Peregrine Tuesday

Among raptors, the peregrine is not large. It’s about the size of a large crow, and weighs between 1 and 3 pounds (females are larger).  It’s found on every continent but Antarctica.  With its keen vision and terrible talons, it’s superbly adapted for hunting in the air.  As J. A. Baker describes in The Peregrine:

The eyes of a falcon peregrine weigh approximately one ounce each; they are larger and heavier than human eyes.  If our eyes were in the same proportion to our bodies as the peregrine’s are to his, a twelve stone man would have eyes three inches across, weighing four pounds. The whole retina of a hawk’s eye records a resolution of distant objects that is twice as acute as that of the human retina.

Raptor feet.  “c” is the peregrine; can you guess the others? (UPDATE: I’ve posted the answer in the thread for comment #6.)

As far as we know, and judging simply by its clocked movement through the medium, the peregrine is the world’s fastest animal.  It regularly attains speeds above 150 mph (241 kph) during the stoop, the controlled vertical dive it uses to strike prey from above.   Here are two videos in which people try to measure its dive speed.  In the first, “Frightful” is clocked at 183 mph (295 kph); a later dive recorded 242 mph (389 kph).

And here’s a video of Lady diving at 180 mph (290 kph).

The tide was rising in the estuary; sleeping waders crowded the saltings; plover were restless.  I expected the hawk to drop from the sky, but he came low from inland. He was a skimming black crescent, cutting across the saltings, sending up a cloud of dunlin dense as a swarm of bees. He drove up between them, black shark in shoals of silver fish, threshing and plunging.  With a sudden stab down he was clear of the swirl and was chasing a solitary dunlin up into the sky.  The dunlin seemed to come slowly back to the hawk.  It passed into his dark outline, and did not re-appear.  There was no brutality, no violence. The hawk’s foot reached out, and gripped, and squeezed, and quenched the dunlin’s heart as effortlessly as a man’s finger extinguishing an insect.  Languidly, easily, the hawk glided down to an elm on the island to plume and eat his prey.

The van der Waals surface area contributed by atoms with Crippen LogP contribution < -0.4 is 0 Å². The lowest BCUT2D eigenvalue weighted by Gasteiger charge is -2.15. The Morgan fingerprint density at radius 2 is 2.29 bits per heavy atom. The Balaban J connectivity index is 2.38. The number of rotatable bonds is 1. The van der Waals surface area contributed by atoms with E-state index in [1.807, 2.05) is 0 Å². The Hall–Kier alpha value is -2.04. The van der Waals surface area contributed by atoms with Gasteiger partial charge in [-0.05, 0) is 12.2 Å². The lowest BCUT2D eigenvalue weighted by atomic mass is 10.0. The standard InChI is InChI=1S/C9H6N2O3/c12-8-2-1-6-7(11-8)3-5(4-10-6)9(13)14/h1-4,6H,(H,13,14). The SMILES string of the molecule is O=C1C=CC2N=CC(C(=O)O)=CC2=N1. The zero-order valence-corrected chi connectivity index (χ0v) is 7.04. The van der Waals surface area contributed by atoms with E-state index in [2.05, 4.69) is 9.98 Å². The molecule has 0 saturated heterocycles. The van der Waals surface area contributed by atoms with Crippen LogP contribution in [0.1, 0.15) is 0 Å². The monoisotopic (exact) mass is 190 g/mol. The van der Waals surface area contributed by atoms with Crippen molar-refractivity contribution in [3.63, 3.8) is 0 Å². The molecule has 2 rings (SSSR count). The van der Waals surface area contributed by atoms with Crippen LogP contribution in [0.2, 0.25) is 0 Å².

J. A. Baker, The Peregrine

11 thoughts on “Peregrine Tuesday

  1. Lovely prose. Sadly the elms won’t be there now even if there are still falcons on the Essex marshes.

  2. I always want to see raptors stoop, but naturally it’s an elusive sight, especially when one lives in a city. But I finally did get to see one last year: an osprey on Lake Washington. It got a fish.

  3. OK, OK. The Peregrine is on my next Amazon order. Who can resist those excerpts?

    I am slightly handicapped without audio at work, but those videos are interesting nonetheless. Is that 150mph+ figure for a “normal” altitude stoop, say, off the 27th floor of UH?

  4. Fantastic footage. I regularly see Peregrines (I live on the North Cornwall coast) and occasionally see them stooping on prey, but I don’t get views like that. My most memorable Peregrine kill was when I saw one take a passing Leach’s petrel at sea. The petrel was totally oblivious of the whole event and no doubt didn’t feel a thing.
    J.A Bakers book is a great read as long as you realise that, in places, he has used artistic licence.

  5. The talon ID is difficult. I’d guess the two on the right are owls: D maybe a great grey owl, and E maybe a barn owl.

    Owls can swivel a talon around to go for either the 3:1 grip (like most raptors) or else a 2:2 opposing grip.

    I’m guessing B is a rough-legged hawk or a ferrugious hawk.

    Is A another buteo? Like a redtail?
    (Just guessing, really)

  6. A is like C lightly built, so prey is probably birds or small surface mammals. Falcon/goshawk?

    B obviously hunts bigger prey, maybe larger ground prey (Do you need that kind of grip for killing/carrying birds?)

    D: some kind of owl.

    E: I see fish-hooks! Sea eagle?

    1. Here’s the key (from a PLoS paper on raptor feet):

      A) Accipitridae: goshawk, Accipiter gentilis, MOR OST-1276; (B), Accipitridae: red-tailed hawk, Buteo jamaicensis MOR OST-1275; (C) Falconidae: peregrine falcon, Falco peregrinus, MOR OST-1265; (D) Strigiformes: great grey owl, Strix nebulosa, MOR OST-1284; (E) Pandionidae: osprey, Pandion haliaetus, MOR OST-1268.

      Good call on the fishing talons!

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